Figure 54: Irvine, California, Median House Price Prediction, 2004-2025
Predictions for Irvine, California, are based on a 3.9% rate of fundamental appreciation as wage growth and rental rate growth have consistently outpaced national averages. The origin point is the intersection of the last two stable bottoming periods in 1984-1987 and 1995-1999. The 41% decline is the average of the four analysis methods, and the rate of decline is projected in the same manner as the national statistics. In Irvine, California, prices peaked around $723,000 in 2006, and they should bottom out in 2011 along with the rest of the country. If the fundamental appreciation rate of 3.9% is accurate, the previous peak will be reached in 2025–a 19 year span from peak to peak.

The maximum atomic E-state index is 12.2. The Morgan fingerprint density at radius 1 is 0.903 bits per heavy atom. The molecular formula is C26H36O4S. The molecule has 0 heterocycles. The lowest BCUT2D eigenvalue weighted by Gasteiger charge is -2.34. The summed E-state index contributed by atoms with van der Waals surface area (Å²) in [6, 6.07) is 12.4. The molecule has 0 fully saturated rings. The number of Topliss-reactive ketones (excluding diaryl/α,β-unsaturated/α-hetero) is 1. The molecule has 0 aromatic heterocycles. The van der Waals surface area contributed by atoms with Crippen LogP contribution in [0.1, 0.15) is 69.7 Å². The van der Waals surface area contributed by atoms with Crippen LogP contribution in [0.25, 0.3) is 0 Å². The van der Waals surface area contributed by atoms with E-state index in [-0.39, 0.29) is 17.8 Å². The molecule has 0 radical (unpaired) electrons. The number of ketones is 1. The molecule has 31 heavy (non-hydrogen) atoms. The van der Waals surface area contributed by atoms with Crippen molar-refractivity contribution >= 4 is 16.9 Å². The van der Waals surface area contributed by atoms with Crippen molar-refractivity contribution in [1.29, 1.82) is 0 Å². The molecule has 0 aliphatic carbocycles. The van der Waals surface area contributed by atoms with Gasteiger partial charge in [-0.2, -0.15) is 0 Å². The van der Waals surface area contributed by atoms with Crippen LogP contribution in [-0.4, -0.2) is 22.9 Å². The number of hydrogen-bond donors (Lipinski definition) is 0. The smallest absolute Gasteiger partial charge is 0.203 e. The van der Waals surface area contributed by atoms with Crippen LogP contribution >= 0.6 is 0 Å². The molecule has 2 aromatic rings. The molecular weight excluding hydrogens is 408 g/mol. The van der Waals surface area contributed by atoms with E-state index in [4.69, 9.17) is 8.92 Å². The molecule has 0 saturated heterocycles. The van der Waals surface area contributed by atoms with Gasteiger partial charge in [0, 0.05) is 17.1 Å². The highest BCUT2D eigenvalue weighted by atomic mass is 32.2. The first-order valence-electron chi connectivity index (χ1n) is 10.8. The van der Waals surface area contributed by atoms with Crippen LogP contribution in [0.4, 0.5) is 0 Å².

Adam Posen wrote Why Central Banks Should Not Burst Bubbles. (Posen A. , 2006) His conclusions are as follows, “Central banks should not be in the business of trying to prick asset price bubbles. Bubbles generally arise out of some combination of irrational exuberance, technological jumps, and financial deregulation (with more of the second in equity price bubbles and more of the third in real estate booms). Accordingly, the connection between monetary conditions and the rise of bubbles is rather tenuous, and anything short of inducing a recession by tightening credit conditions prohibitively is unlikely to stem their rise. Even if a central bank were willing to take that one-in-three or less shot at cutting off a bubble, the cost-benefit analysis hardly justifies such preemptive action. The macroeconomic harm from a bubble bursting is generally a function of the financial system’s structure and stability – in modern economies with satisfactory bank supervision, the transmission of a negative shock from an asset price bust is relatively limited, as was seen in the United States in 2002. However, where financial fragility does exist, as in Japan in the 1990s, the costs of inducing a recession go up significantly, so the relative disadvantages of monetary preemption over letting the bubble run its course mount. In the end, there is no monetary substitute for financial stability, and no market substitute for monetary ease during severe credit crunch. These two realities imply that the central bank should not take asset prices directly into account in monetary policymaking but should be anything but laissez-faire in responding to sharp movements in inflation and output, even if asset price swings are their source.” His argument is sound, but he does point out that if bubbles get too large, the fallout can be even more disastrous than attempts to restrain them. This argues against his central point, and the Japanese example does show what can happen if bubbles are allowed to get too large. Ben Bernanke also wrote a paper titled Should Central Banks Respond to Movements in Asset Prices? (Bernanke & Gertler, Should Central Banks Respond to Movements in Asset Prices?, 2000). He professes a belief that the activities of the Central Bank should not target asset prices, although his behavior as FED chairman has been interpreted as an attempt to bolster market prices. In a later paper (Bernanke & Boivin, Monetary Policy in a Data-Rich Environment, 2002) Bernanke also explored the uses and aggregation of data by the Federal Reserve. He seemed to be preparing himself for the job of FED Chairman. The focus of policy debate and academic research in the wake of the Great Housing Bubble is likely to be the issue of asset bubbles in general. Central Banks around the world learned how to control inflation in the 1980s and 1990s, but their policies have tended to create excess liquidity which has resulted in financial bubbles.